So, here is my 2017 New Year’s Resolution… to reopen Nurden’s Notebook.
It has been three years since I last shared its pages. Much has happened since then although some things remain the same.
I am still sharing Cobweb Castle with Mrs Nurden, although she has banished me to the West Wing because of my snoring. We still have the Creatures of the Night. One remains with us – we have given him a room in the dungeon – and the other is married with two children who I refer to as the Boy Childs.
That means I have entered the weird new world of grand-parenting. People often joke that the best bit is being able to give the Boy Childs back to their parents. Believe me, this is not a joke.
Although it is always a joy to have our home trashed before our eyes in a matter of seconds, there is something deeply satisfying in being able to hand the whirlwinds of doom back after a session of destruction. It is payback time for all those years of teenage angst.
Meanwhile, I left the cut and thrust world of Her Majesty’s Press and was taken to the bosom of the National Health Service to become a spin doctor. My late mum would have been very proud. She always wanted me get a ‘proper job’, preferably in the medical profession.
Alas, my deep dislike of blood and the inability to fathom out anything remotely scientific swiftly put paid to those ambitions.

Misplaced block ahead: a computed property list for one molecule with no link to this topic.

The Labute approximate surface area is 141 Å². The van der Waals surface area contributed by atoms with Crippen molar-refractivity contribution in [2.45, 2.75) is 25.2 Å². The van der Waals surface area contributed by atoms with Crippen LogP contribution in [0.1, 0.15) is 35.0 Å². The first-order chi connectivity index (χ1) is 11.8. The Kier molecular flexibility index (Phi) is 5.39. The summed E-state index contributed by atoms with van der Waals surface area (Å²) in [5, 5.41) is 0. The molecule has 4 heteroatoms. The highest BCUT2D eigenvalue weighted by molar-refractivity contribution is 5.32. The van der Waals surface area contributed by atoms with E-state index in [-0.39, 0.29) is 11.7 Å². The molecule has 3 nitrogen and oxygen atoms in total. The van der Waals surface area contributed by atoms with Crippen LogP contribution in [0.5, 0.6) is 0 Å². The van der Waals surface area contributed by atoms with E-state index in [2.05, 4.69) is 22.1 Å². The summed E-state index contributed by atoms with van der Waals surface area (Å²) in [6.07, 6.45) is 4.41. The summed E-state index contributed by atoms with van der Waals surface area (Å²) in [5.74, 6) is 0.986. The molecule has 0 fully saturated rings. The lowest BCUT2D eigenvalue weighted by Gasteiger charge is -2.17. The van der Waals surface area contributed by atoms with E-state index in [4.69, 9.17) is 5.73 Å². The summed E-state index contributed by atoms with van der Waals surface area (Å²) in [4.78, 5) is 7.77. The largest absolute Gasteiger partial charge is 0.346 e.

The NHS is a completely different world with its own unique vocabulary. Everything comes in initials. There are AQPs, CCGs, MIUs, AOs * and the all-pervasive CQUIN (pronounced sequin) which stands for Commissioning for Quality and Innovation.
I don’t think anyone actually understands what it means although we all knew if we didn’t get it, it was very bad news and cash would be stopped.
There were strange phases I had never encountered before. Bed-blocking (when medically fit patients can’t be sent home because there is no one to look after them) became “delayed discharges” – which always put me in mind of a lazy, seeping wound.
At one stage I thought I’d introduce a new game called Banned Words Bingo to encourage staff to talk in plain English. It didn’t work. They still have “dialogues” instead of talking and refer to important information as “key” – when everyone knows that is a thing to open a door.
I was introduced to a man called Mr Caldicott, who turned out to be my guardian, and I was allowed to walk down “care pathways”. Mrs Nurden knows all about this having worked in the NHS most of her life.
For the first time in nearly 40 years we were able to understand each other. Although no other family members could comprehend what we were saying. Perhaps that’s why the health service has so many acronyms – to keep us all in the dark?
• Any Qualified Provider, Clinical Commissioning Group, Minor Injury Unit, Accountable Officer,
First published in the Faversham News, Herne Bay Gazette, Kentish Gazette and Whitstable Gazette – January 2017